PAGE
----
IvyTies Academic Job

Homogenous distribution of therapeutic agents along the cochlea by acoustic stimulation

University College London

United Kingdom

Application deadline : 2021-05-19

Email :  t.marquardt@ucl.ac.uk

Summary

Type of job opening :PhD

Subject Area(s) :Acoustics Biophysics General (Engineering) Medical / Biomedical Physics Neuroscience / Neurology Physiology & Sports Science

Job Description

Applications are invited for a fully funded full-time PhD studentship at the UCL Ear Institute, co-supervised by Dr Torsten Marquardt and Dr Tobias Reichenbach (Imperial College London).

Background

An estimated 466 million people worldwide have disabling hearing loss, and it affect approximately one in three people over age 65 (WHO). While many developments of therapeutic compounds for the inner ear are currently under way, their application to inner ear remains challenging as many of them cannot be administered systemically due to the blood-labyrinth barrier. Thus, application via the middle ear is often the only option. However, the cochlear is a spiralled 35-mm long fluid-filled duct, which is embedded in bone. Since this duct is only accessible at one end, a pronounced concentration gradient along this duct remains, after injecting, or diffusing the therapeutic compounds through the round window.

Two types of acoustic phenomena have shown potential to facilitate the efficient distribution of compounds along the cochlear spiral: 1) A large-amplitude 4-Hz pumping action of the stapes. (https://doi.org/10.1016/j.isci.2020.100945

; The hydrodynamic mechanism behind these experimental finding is not yet fully understood). 2) Acoustic steady streaming. (Its principal suitability for intracochlear drug transport has been shown in simplified two-dimensional computational models (https://doi.org/10.1038/s41598-020-79946-z), but verification in more realistic models as well as experimental verification is still lacking.)

This project will extent previous investigations to three-dimensional cochlear models of increasingly realistic geometry, utilizing the finite-element software package COMSOL. Finite-element models are an ideal tool to understand the fluid dynamics inside the cochlea, which is notoriously hard to access experimentally. By gaining a thorough understanding of both mechanisms, the project aims to maximise the transport speed and achieve the most even distribution of the therapeutic compounds in the inner ear. The simulations will be then validated by physiological measurements.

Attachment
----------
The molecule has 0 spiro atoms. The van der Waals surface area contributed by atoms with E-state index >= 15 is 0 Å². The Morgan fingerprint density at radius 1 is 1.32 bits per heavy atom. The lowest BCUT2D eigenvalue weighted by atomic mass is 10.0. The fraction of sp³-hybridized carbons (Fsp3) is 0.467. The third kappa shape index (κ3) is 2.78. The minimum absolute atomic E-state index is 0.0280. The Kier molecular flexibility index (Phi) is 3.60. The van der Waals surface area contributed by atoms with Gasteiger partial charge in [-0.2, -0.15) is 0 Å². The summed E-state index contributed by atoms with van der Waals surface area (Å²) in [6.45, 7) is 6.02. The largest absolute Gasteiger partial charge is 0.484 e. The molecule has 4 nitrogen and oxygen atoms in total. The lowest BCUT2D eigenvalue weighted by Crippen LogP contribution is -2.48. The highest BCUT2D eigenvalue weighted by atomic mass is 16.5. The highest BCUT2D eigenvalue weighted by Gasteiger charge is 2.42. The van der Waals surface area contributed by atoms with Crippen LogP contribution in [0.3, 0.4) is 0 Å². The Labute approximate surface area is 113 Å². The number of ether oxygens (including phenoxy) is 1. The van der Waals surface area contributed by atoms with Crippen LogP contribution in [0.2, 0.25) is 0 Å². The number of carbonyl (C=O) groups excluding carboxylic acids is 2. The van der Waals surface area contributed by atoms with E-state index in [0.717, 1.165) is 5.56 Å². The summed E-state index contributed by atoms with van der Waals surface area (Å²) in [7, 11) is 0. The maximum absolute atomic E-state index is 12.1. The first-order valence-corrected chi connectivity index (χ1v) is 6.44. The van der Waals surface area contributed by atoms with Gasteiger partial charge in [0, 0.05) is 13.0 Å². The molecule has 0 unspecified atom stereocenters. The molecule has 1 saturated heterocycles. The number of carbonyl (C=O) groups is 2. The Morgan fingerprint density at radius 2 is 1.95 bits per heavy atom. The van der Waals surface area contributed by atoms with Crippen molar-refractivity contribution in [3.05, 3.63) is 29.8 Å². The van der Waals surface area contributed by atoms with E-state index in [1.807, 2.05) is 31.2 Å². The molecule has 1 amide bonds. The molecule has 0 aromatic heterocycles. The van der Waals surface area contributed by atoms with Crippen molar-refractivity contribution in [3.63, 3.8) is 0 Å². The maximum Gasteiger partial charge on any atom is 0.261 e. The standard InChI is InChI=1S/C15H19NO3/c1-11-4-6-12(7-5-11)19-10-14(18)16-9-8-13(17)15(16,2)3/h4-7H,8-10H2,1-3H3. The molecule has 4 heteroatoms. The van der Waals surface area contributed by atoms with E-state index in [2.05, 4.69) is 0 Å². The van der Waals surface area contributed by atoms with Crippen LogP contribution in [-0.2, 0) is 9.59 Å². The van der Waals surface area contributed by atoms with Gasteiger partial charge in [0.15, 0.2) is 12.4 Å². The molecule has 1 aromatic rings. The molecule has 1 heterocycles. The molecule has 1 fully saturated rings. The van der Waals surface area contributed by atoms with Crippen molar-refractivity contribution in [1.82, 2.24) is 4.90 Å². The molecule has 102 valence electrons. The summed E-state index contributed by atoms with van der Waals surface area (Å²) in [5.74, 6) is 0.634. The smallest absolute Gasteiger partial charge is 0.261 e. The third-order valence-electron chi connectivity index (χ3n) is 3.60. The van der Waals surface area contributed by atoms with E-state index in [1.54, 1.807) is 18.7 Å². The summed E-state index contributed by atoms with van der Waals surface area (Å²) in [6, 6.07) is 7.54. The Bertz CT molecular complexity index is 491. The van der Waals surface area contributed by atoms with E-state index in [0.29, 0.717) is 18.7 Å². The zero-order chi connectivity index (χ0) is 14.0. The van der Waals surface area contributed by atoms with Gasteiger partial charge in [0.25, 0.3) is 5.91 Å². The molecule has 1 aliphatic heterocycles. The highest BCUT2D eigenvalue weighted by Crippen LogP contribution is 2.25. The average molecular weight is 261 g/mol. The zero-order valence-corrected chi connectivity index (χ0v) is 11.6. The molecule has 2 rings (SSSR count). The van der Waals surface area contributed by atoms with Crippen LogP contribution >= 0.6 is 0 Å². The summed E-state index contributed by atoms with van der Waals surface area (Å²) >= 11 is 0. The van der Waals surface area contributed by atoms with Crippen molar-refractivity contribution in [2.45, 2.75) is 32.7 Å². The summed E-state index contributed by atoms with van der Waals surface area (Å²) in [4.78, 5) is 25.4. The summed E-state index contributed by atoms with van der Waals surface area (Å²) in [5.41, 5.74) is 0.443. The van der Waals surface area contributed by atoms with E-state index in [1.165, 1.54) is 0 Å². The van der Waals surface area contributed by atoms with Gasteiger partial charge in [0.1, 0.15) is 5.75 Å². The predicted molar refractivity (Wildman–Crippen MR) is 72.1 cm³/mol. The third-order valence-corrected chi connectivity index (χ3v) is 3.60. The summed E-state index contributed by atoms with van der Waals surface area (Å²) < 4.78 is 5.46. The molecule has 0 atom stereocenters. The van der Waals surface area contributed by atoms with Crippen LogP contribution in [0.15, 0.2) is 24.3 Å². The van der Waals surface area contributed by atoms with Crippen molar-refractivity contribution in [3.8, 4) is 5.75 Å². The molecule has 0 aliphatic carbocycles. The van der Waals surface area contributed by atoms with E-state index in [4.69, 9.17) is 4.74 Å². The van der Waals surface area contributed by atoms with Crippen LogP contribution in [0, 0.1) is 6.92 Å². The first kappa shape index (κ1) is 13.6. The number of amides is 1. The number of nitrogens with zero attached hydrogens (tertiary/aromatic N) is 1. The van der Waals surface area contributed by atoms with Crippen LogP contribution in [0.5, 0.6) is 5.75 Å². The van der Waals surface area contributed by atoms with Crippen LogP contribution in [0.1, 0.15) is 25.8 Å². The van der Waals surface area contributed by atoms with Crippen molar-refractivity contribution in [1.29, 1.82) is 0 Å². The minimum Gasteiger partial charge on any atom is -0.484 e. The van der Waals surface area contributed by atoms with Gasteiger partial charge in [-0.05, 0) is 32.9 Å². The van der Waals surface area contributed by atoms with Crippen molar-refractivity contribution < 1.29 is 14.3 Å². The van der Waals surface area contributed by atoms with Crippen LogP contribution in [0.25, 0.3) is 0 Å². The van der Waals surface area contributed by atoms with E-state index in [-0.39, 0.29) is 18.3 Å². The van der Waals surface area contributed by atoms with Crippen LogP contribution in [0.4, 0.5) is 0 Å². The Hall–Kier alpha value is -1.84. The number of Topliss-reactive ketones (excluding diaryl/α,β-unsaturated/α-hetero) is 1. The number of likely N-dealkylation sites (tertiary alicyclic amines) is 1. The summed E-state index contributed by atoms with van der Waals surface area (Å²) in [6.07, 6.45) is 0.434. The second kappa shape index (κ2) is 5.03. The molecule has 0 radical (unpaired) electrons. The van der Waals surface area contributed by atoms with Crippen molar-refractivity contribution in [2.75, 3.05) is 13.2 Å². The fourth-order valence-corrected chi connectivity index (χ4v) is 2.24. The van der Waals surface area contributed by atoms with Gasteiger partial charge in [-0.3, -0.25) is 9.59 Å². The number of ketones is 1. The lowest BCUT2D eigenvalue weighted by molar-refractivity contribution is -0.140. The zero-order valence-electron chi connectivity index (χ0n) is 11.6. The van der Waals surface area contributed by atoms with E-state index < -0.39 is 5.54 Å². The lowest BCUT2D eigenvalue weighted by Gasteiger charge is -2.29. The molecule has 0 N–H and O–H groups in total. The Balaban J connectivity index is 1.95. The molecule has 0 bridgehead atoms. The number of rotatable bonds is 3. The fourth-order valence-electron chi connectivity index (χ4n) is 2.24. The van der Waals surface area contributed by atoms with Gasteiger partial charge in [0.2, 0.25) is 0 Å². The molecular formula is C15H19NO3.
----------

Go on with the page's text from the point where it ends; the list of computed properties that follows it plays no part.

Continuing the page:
This research will lead to novel ways to effectively deliver therapeutic compounds to their target location in the inner ear. This is currently still a big challenge in the development of inner ear therapies, including those that may benefit patients with tinnitus.

The UCL Ear Institute includes a wide range of auditory scientists housed in a single institution. This multidisciplinary environment provides a unique opportunity to undertake research and receive world-class training in state-of-the-art techniques. Interacting with different specialties is encouraged providing greater scope for career development.

Desired Qualifications

The successful PhD candidate will be involved in planning/programming of finite-element simulation and organize, analyzing, and document a large amount of generating data in a systematic way. The project will furthermore require to design, implement, run and analyze the experiments to verify the simulations.

Candidates must have a good degree (2.1 or above; or equivalent EU/overseas degree) in acoustics, mechanical engineering, or physics with specialization in acoustics or fluid mechanics. This position requires a piece of solid knowledge in either acoustics or fluid-mechanics and a strong interest in combining numerical skills and experimental skills. Previous experience in finite-element modeling is of advantage and an interest in sensory neuroscience and the biomechanics of the cochlea is desirable.

How to Apply

Formal applications should be submitted by email in the form of a CV, a covering letter outlining motivation, interest, and suitability for this project, and contact details for two referees to Kristina Dr, Torsten Marquardt (t.marquardt@ucl.ac.uk), to whom informal inquiries should also be directed. Shortlisted candidates will be contacted directly for an interview. The successful candidate is expected to start on 20th September 2021.

Application deadline: 19 May 2021

Proposed interview date: 24-28 May 2021